s
s Therefore, if f
s In this case, the modulated pressure signal has four components:
0.5A
0.5A
d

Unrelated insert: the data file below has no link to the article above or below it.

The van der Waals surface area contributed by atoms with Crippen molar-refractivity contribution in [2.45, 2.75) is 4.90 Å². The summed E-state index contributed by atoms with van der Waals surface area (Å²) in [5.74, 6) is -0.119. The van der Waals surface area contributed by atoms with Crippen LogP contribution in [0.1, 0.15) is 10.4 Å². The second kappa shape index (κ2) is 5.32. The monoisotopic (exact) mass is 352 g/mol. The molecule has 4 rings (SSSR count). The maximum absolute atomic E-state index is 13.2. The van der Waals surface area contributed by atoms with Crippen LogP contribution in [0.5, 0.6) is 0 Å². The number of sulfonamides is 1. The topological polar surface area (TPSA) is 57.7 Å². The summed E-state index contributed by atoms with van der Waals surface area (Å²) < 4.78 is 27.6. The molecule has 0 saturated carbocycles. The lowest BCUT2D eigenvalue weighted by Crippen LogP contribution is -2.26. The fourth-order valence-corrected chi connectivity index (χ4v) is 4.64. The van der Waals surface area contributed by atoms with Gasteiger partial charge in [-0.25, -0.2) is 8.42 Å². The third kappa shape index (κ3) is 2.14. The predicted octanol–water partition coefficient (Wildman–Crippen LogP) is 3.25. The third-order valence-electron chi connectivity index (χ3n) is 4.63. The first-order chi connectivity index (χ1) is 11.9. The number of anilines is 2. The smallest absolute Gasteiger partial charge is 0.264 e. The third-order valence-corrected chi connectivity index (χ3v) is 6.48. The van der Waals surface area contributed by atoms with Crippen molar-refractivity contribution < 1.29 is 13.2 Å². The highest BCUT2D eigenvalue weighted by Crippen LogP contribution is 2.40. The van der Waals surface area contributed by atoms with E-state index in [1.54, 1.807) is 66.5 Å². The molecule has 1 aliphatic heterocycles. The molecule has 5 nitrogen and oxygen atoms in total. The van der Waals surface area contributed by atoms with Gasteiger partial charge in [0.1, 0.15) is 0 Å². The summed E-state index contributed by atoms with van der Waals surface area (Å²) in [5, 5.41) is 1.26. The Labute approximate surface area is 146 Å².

d Other additional frequencies can also be detected on the plots of elapsed time vs. frequency which are called spectrograms. Modulated frequencies ω The object of the method is to use vibration and pressure data to pinpoint the frequency due to rotor whirl or modulated rotor whirl due to fluid interaction and then compute rotor speed from a formula associating whirl frequency to rotor speed. Motor response can normally be obtained by analyzing measured bending vibrations of the bottomhole assembly. Because of coupling between bending vibrations and axial forces, it is conceivable that axial vibration data could provide similar information. Similarly, by virtue of coupling between rotor and fluid inside a stator, both vibration and pressure sensors could provide information on motor response. The operating speed of a rotor in a progressive-cavity Moineau-type pump is determined on a real-time basis using frequency analysis of vibration or pressure data to ultimately compute the rotor speed. Vibration and pressure or bending moment and axial acceleration data can be used to compute the rotor rotational frequencies. A high-amplitude peak in the frequency domain in any of the data sets which corresponds to the motor whirl frequency given by ω FIG. 1 is a sectional elevational view of a bottomhole assembly used to acquire some of the data in the description of the preferred embodiment. FIG. 2 is a detailed view of a portion of the assembly of FIG. 1, illustrating schematically the components of the near bit mechanics (NBM) tool. FIG. 3 is a perspective view of the downhole motor, bent sub and bit as they are connected in the wellbore for drilling. FIG. 4 is a partial view of the rotor of the downhole motor shown with the stator cut away. FIGS. 5 and 6 show raw data from one of the sensors on the bottomhole assembly illustrated in FIG. 1, showing, respectively, a plot of bending moment and z-axis acceleration amplitude plotted against time. FIGS. 7 and 8 take the data of FIG. 5 for bending moment and convert it to the frequency domain; FIG. 7 represents the spectrogram of the data and FIG. 8 gives the autospectra of the data at the indicated time using the Fast Fourier Transform (FFT) technique. FIGS. 9 and 10 represent the spectrogram and frequency spectra at the indicated time, respectively, for raw data from FIG. 6. FIGS. 11 and 12 represent a presentation of the coherent output power of the two signals in FIGS. 5 and 6, which show a lower frequency peak corresponding to motor whirl frequency and a higher frequency peak corresponding to the modulated whirl frequency. FIGS. 13 and 14 show raw vibration and pressure data from a downhole motor test. FIGS. 15 and 16 show the spectrogram and frequency spectra for the vibration data of FIG. 13. FIGS. 17 and 18 show similar plots for the pressure data in FIG. 14. FIGS. 19 and 20 represent the coherent output power of the two signals of FIGS. 15 and 17, indicating a high amplitude frequency peak at N In order to describe the preferred embodiment, the assemblies used to obtain the data from which the method is developed, must first be described. Referring to FIG. 1, a drill string 10 extends from the surface into borehole 12. The drillstring 10 typically includes one or more drill collars 14. Below the drill collars is a measurement-while-drilling (MWD) tool 16 of a type well-known in the art. Below the MWD tool is a near-bit mechanic's tool (NBM) 18, which is of a type well-known in the art. The downhole Moineau-type motor 20 is mounted below the NBM tool 18. A core barrel 22 is mounted below the downhole motor 20, with the bit 24 at the bottom. The specific motor 20 used to obtain the data illustrated in FIGS. 5-12 was a Navi Drill 63/4" Mach 1C (5:6). FIG. 2 illustrates the NBM tool 18 in more detail. The NBM tool 18 comprises a two-axis magnetic meter assembly 26 to continuously monitor bottomhole assembly rotation. A 3-axis accelerometer assembly 28 is used to detect bottomhole assembly motion. A strain gauge assembly 30 measures weight-on-bit, torque-on-bit, and bending moment in two orthogonal directions. As a result, the NBM tool 18 can make the following downhole measurements: axial or z-acceleration, bending moments in the x and y directions, magnetometer measurements in the x and y directions, and torque-on-bit and weight-on-bit measurements. Short data intervals, such as 20-second bursts with 40 seconds delay between bursts, of raw measurements, sampled at 100 Hz, are recorded and stored in the NBM sub 18 memory. The MWD tool 16, which includes the directional sensors for inclination and azimuth measurements, gamma ray resistivity, density and other measurements, also processes the data from the NBM tool 18 at the rig for various real-time analyses. FIG. 3 illustrates a cutaway view of the downhole motor 20, illustrating the stator 32 and the rotor 34. The rotor 34 is connected to a universal joint 36, which is in turn connected through bearing assembly 38 to the bit 24. FIG. 4 illustrates in more detail the rotor 34 within the stator 32, with arrow 40 indicating the direction of mud flow which induces rotation of rotor 34, as well as the whirling of the rotor centerline about the stator centerline, as described previously. The data reflected in FIGS. 13-20 was also obtained from downhole motor tests, using accelerometers, strain gauges, and pressure sensors, and a triplex pump to provide the motive fluid passing through the pump. More particularly, the data reflected in FIGS. 13-20 was obtained using a 63/4" Mach 1 (5/6 lobes) and a 63/4" Mach 2 (1/2 lobes) motors, each driven by a Gardener/Denver PZ7 triplex pump. FIGS. 5 and 6 represent the raw data, plotting amplitude of bending in the x direction and acceleration in the z direction. The raw data, which is obtained by the bottomhole assembly shown in FIGS. 1 and 2 and further depicted in FIGS. 5 and 6, is converted to spectrograms illustrated, respectively, in FIGS. 7 and 9, for the x bending moment and z acceleration. These spectrograms in FIGS. 7 and 9 show a cluster of high-amplitude frequencies between 15 and 20 Hz. The spectrograms were obtained using the FFT technique. This technique is described in (1) J. W. Corley & J. W. Tukey, "An Algorithm For Machine Calculations Complex Fourier Series," Meth. of Comp., vol. 19, No. 90, pp. 297-301, 1956; (2) Special Issue on Fast Fourier Transform, IEEE Trans. Audio & electroacoustics, vol. AU-15, June 1967; and (3) N. Thrane, "The Discrete Fourier Transform & FFT Analyzers," Bruel & Kjaer Technical Review, No. 1, 1979. The two spectrograms show discrete amplitude peaks at frequencies about 4-6 Hz apart. In all cases, the amplitude peaks at the higher frequency are always present, and the amplitude peaks at the lower frequencies are, in some cases, comparatively weak in amplitude. The lower frequency, lower-amplitude peak corresponds to the motor whirl frequency ω Referring now to FIG. 11, the COP plot shows two distinct peaks with most noise removed at 21 and 16.5 Hz at the start time and 21.5 and 17 Hz peaks at the elapsed time of about 12 seconds. Since the pump stroke frequency ω FIGS. 13-20 represent results from laboratory tests as opposed to the field tests reflected in FIGS. 5-12. This test involved firmly supporting the stator in a jig while fluid was pumped through the rotor. Thus, the vibration data does not reflect the impacts of the stator housing against the borehole wall. The vibration data for this bench test is far more ordered than the field vibration data which incorporates encounters of the stator with the borehole wall. Just as seen in the field data in FIGS. 5-12, due to the coupling between the motor and fluid, modulated frequencies due to pressure and whirl signals are present in both vibration and pressure data. The COP analysis is repeated for this data to isolate common frequencies and eliminate others. In the case of FIGS. 13-20, pressure and vibration data are used as the two data sets. The raw data is reflected in FIGS. 13 and 14, which are, respectively, measurements of the amplitude of vibration with respect to time and the pressure amplitude with respect to time. Within each graph on FIGS. 13 and 14, there are repeating patterns which are more easily seen when spectrograms are created using the FFT technique. These spectrograms, which correspond to FIGS. 13 and 14, are, respectively, FIGS. 15 and 17. FIGS. 15 and 17 show the typical spectrograms for motor vibrations and fluid pressure for the data set shown in FIGS. 13 and 14. FIGS. 15 and 16 show a typical spectrogram and the frequency plot for vibration data from a Mach 1 motor. The spectrogram shows a high-amplitude peak at around 10.9 Hz followed by smaller peaks at other frequencies. This peak, shown in FIGS. 15 and 16 at 10.9 Hz, corresponds to the motor whirl frequency N FIG. 17 is the spectrogram of the pressure data, with the related frequency plot being FIG. 18. Both of these figures show peaks at multiples of ω Those skilled in the art can appreciate that motor speeds can be estimated or computed either from bending moment or acceleration measurements; however, a dual-channel analysis using COP, which uses both the measurements as shown in FIGS. 11 and 12, reduces noise and singles out the dominant frequencies where the whirl and modulated whirl frequencies are the high amplitude, dominant or main frequencies. The motor speed is not always completely visible in the cluster of frequencies which are shown in the spectrograms, but it can be obtained indirectly from two distinctly visible frequencies--one which represents the motor whirl frequency and the other, the modulated whirl frequency. The modulation frequency corresponds to the frequency of pump strokes from the surface pumping equipment. The other frequencies visible on the spectrogram are frequencies stemming from the rotation of the drillstring at the surface, modulated surface pumping equipment frequency due to piston strokes in the surface pumping equipment, and bit rotational frequency. FIGS. 13-20 illustrate that there is a coupling between the downhole motor 20 frequency and the surface pump frequency. Using the COP analysis proves to be a very significant tool in isolating the motor whirl frequency from pressure and/or vibration data sets. From this information, which is available on a real-time basis, the rotor speed can easily be computed from the whirl frequency during drilling. One of the important features of the method of the present invention is the ability to use vibration data which is available on a real-time basis from the bottomhole assembly for real-time feedback to the surface of the rotor speed. Using the COP analytical technique, the whirl frequency and the modulated whirl frequency of the rotor can be seen from transformed data starting with x axis bending measurements and z axis acceleration measurements, shown in FIGS. 5 and 6. Similarly, by using vibration data, as shown in FIG. 13, and/or pressure data, as shown in FIG. 14, the rotor speed can be computed. In the case of the vibration data from FIG. 13, the spectrogram FIGS. 15 and 16 directly reveal the whirl frequency from which the motor rpm can be directly calculated. In the case of the pressure data from the spectrogram of FIG. 17, when used with the vibration data spectrogram of FIG. 15 and the COP analysis, reveals the resultant spectrogram of FIG. 19, clearly indicating the whirl frequency of the rotor from which the rotor speed can be computed. Thus, with an understanding that there is an interplay between the pumped fluid through the downhole motor and the frequency of whirl of the rotor, frequency data obtained from measurements taken by instruments in the bottomhole assembly can be used to observe and pull out the whirl frequency correlating to the rotor, as well as the modified whirl frequency which exists due to the interrelationship between the pump fluid from the reciprocating pumping equipment at the surface and the whirl pattern of the rotor with the resulting frequencies relating to the rotor speed using a known formula. Using instruments that are normally part of the bottomhole assembly will reveal the base data from which the COP analysis can be used. The raw data is first transformed using the known FFT technique to create the spectrograms as illustrated above. Use of the known COP technique with the spectrograms of related phenomena yields a clear delineation of the frequency attributable to whirl and the modified whirl frequencies due to the effect of the frequencies of the surface pumping equipment. The COP technique is described in detail in "Frequency Analysis," R. B. Randall, available from Bruek & Kjaer, Denmark, Revised ed. 1987, pp. 234. This technique is applicable using two variables measured by the bottomhole assembly. In the examples given above, bending moment in the x direction, in conjunction with acceleration in the z direction, transformed into spectrograms using the FFT technique and then correlated using the COP technique, has resulted in isolation of the motor whirl frequency for a computation of the rotor speed. Vibration data of FIG. 13, transformed into the spectrogram of FIG. 15, yields directly the whirl frequency of the rotor. The pressure data reflected in FIG. 14 can also be combined with the vibration data of FIG. 13, using the same technique, with the ultimate COP resultant shown in FIG. 19, which again confirms the frequency of whirl of the rotor in the downhole motor from which speed can be computed quite accurately. Alternative starting data points for this type of analysis can be the following combination of measurements such as torsional stress with lateral or axial vibration. All of these measurements are readily available from the downhole equipment in a typical bottomhole assembly during drilling. The preferred way is to use real-time measurements of interrelated phenomena and apply the FFT technique for conversion of the data to the frequency domain and, in conjunction with the COP technique, compute the whirl frequency from which rotor speed is determined. Only one measured variable, preferably bending, can be used with this FFT technique to determine motor speed in real time (see FIG. 15 as illustrative of a low-noise situation amenable to a single measured variable analysis). Using only one measured variable can result in excessive noise which would limit the ability to isolate motor-related frequencies. In this case, two measured variables can be used to eliminate noise, as previously described. With the method of the present invention, inaccuracies using manufacturers' curves are eliminated as the analysis of rotor speed for the downhole motor derives directly from actual measurements downhole on a real-time basis. The foregoing disclosure and description of the invention are illustrative and explanatory thereof, and various changes in the size, shape and materials, as well as in the details of the illustrated construction, may be made without departing from the spirit of the invention. Patent Citations